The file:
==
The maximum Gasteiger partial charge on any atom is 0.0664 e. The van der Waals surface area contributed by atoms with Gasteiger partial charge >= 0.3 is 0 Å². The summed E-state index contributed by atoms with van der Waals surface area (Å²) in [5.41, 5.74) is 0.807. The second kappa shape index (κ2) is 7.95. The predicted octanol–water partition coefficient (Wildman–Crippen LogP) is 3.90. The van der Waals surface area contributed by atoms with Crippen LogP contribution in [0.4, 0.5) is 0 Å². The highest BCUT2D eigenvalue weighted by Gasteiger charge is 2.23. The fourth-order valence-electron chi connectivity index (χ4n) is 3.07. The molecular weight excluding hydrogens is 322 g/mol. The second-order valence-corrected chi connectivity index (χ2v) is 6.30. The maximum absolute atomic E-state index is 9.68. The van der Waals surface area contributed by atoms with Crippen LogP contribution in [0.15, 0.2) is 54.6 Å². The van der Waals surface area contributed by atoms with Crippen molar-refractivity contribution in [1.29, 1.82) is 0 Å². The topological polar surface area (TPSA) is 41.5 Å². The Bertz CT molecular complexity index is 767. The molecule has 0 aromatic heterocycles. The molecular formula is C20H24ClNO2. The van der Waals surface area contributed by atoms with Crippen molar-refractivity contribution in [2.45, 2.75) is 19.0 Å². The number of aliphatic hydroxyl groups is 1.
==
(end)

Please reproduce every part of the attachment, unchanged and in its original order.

The maximum Gasteiger partial charge on any atom is 0.0664 e. The van der Waals surface area contributed by atoms with Gasteiger partial charge >= 0.3 is 0 Å². The summed E-state index contributed by atoms with van der Waals surface area (Å²) in [5.41, 5.74) is 0.807. The second kappa shape index (κ2) is 7.95. The predicted octanol–water partition coefficient (Wildman–Crippen LogP) is 3.90. The van der Waals surface area contributed by atoms with Crippen LogP contribution in [0.4, 0.5) is 0 Å². The highest BCUT2D eigenvalue weighted by Gasteiger charge is 2.23. The fourth-order valence-electron chi connectivity index (χ4n) is 3.07. The molecular weight excluding hydrogens is 322 g/mol. The second-order valence-corrected chi connectivity index (χ2v) is 6.30. The maximum absolute atomic E-state index is 9.68. The van der Waals surface area contributed by atoms with Crippen LogP contribution in [0.15, 0.2) is 54.6 Å². The van der Waals surface area contributed by atoms with Crippen molar-refractivity contribution in [1.29, 1.82) is 0 Å². The topological polar surface area (TPSA) is 41.5 Å². The Bertz CT molecular complexity index is 767. The molecule has 0 aromatic heterocycles. The molecular formula is C20H24ClNO2. The van der Waals surface area contributed by atoms with Crippen molar-refractivity contribution in [2.45, 2.75) is 19.0 Å². The number of aliphatic hydroxyl groups is 1.